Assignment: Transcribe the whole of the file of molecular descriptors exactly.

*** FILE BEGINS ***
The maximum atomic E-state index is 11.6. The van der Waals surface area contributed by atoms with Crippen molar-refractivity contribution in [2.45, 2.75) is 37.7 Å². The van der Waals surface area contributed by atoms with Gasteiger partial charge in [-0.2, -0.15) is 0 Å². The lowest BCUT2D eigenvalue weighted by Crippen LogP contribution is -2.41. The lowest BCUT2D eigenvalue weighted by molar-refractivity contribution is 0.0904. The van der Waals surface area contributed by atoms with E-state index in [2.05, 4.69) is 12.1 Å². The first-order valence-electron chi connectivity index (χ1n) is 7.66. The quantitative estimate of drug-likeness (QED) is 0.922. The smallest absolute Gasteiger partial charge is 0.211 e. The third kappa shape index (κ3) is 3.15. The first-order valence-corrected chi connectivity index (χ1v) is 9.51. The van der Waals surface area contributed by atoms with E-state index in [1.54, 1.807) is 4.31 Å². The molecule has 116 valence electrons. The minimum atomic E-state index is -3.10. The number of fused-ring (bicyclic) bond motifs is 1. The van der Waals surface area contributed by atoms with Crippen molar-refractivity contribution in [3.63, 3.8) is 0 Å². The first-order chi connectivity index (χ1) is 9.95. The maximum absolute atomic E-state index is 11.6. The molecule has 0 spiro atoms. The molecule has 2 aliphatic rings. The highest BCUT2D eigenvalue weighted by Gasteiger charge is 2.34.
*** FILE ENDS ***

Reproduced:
The maximum atomic E-state index is 11.6. The van der Waals surface area contributed by atoms with Crippen molar-refractivity contribution in [2.45, 2.75) is 37.7 Å². The van der Waals surface area contributed by atoms with Gasteiger partial charge in [-0.2, -0.15) is 0 Å². The lowest BCUT2D eigenvalue weighted by Crippen LogP contribution is -2.41. The lowest BCUT2D eigenvalue weighted by molar-refractivity contribution is 0.0904. The van der Waals surface area contributed by atoms with E-state index in [2.05, 4.69) is 12.1 Å². The first-order valence-electron chi connectivity index (χ1n) is 7.66. The quantitative estimate of drug-likeness (QED) is 0.922. The smallest absolute Gasteiger partial charge is 0.211 e. The third kappa shape index (κ3) is 3.15. The first-order valence-corrected chi connectivity index (χ1v) is 9.51. The van der Waals surface area contributed by atoms with E-state index in [1.54, 1.807) is 4.31 Å². The molecule has 116 valence electrons. The minimum atomic E-state index is -3.10. The number of fused-ring (bicyclic) bond motifs is 1. The van der Waals surface area contributed by atoms with Crippen molar-refractivity contribution in [3.63, 3.8) is 0 Å². The first-order chi connectivity index (χ1) is 9.95. The maximum absolute atomic E-state index is 11.6. The molecule has 0 spiro atoms. The molecule has 2 aliphatic rings. The highest BCUT2D eigenvalue weighted by Gasteiger charge is 2.34.